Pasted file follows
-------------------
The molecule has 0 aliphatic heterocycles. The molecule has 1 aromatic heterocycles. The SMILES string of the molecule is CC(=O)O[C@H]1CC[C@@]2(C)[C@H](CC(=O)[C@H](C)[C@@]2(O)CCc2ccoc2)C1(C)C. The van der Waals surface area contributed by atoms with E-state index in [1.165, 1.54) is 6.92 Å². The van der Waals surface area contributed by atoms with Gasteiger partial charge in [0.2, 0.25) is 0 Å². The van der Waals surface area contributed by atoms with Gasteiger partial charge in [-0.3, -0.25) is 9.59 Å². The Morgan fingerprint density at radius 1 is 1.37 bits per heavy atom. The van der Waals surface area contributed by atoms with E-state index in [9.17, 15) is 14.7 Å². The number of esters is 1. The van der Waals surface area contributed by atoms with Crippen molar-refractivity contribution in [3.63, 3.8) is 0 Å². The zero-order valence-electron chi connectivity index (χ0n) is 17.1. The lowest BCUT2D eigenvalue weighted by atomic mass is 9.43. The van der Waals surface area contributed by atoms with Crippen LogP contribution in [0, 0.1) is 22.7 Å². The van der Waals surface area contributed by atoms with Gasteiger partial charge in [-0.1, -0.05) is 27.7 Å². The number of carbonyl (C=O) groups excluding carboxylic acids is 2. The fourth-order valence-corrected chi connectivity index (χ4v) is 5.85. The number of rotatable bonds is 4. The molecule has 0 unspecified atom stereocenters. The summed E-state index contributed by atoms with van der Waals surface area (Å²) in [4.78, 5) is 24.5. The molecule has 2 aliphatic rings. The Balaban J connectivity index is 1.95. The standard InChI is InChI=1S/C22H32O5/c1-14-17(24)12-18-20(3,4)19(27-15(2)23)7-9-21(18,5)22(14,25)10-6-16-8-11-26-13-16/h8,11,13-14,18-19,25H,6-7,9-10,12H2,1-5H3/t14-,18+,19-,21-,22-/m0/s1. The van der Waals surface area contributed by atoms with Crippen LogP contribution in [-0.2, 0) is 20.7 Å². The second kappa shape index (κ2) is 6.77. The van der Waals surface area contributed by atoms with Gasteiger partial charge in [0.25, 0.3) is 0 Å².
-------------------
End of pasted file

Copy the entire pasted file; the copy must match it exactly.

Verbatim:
The molecule has 0 aliphatic heterocycles. The molecule has 1 aromatic heterocycles. The SMILES string of the molecule is CC(=O)O[C@H]1CC[C@@]2(C)[C@H](CC(=O)[C@H](C)[C@@]2(O)CCc2ccoc2)C1(C)C. The van der Waals surface area contributed by atoms with E-state index in [1.165, 1.54) is 6.92 Å². The van der Waals surface area contributed by atoms with Gasteiger partial charge in [0.2, 0.25) is 0 Å². The van der Waals surface area contributed by atoms with Gasteiger partial charge in [-0.3, -0.25) is 9.59 Å². The Morgan fingerprint density at radius 1 is 1.37 bits per heavy atom. The van der Waals surface area contributed by atoms with E-state index in [9.17, 15) is 14.7 Å². The number of esters is 1. The van der Waals surface area contributed by atoms with Crippen molar-refractivity contribution in [3.63, 3.8) is 0 Å². The zero-order valence-electron chi connectivity index (χ0n) is 17.1. The lowest BCUT2D eigenvalue weighted by atomic mass is 9.43. The van der Waals surface area contributed by atoms with Crippen LogP contribution in [0, 0.1) is 22.7 Å². The van der Waals surface area contributed by atoms with Gasteiger partial charge in [-0.1, -0.05) is 27.7 Å². The number of carbonyl (C=O) groups excluding carboxylic acids is 2. The fourth-order valence-corrected chi connectivity index (χ4v) is 5.85. The number of rotatable bonds is 4. The molecule has 0 unspecified atom stereocenters. The summed E-state index contributed by atoms with van der Waals surface area (Å²) in [4.78, 5) is 24.5. The molecule has 2 aliphatic rings. The Balaban J connectivity index is 1.95. The standard InChI is InChI=1S/C22H32O5/c1-14-17(24)12-18-20(3,4)19(27-15(2)23)7-9-21(18,5)22(14,25)10-6-16-8-11-26-13-16/h8,11,13-14,18-19,25H,6-7,9-10,12H2,1-5H3/t14-,18+,19-,21-,22-/m0/s1. The van der Waals surface area contributed by atoms with Crippen LogP contribution in [-0.2, 0) is 20.7 Å². The second kappa shape index (κ2) is 6.77. The van der Waals surface area contributed by atoms with Gasteiger partial charge in [0.25, 0.3) is 0 Å².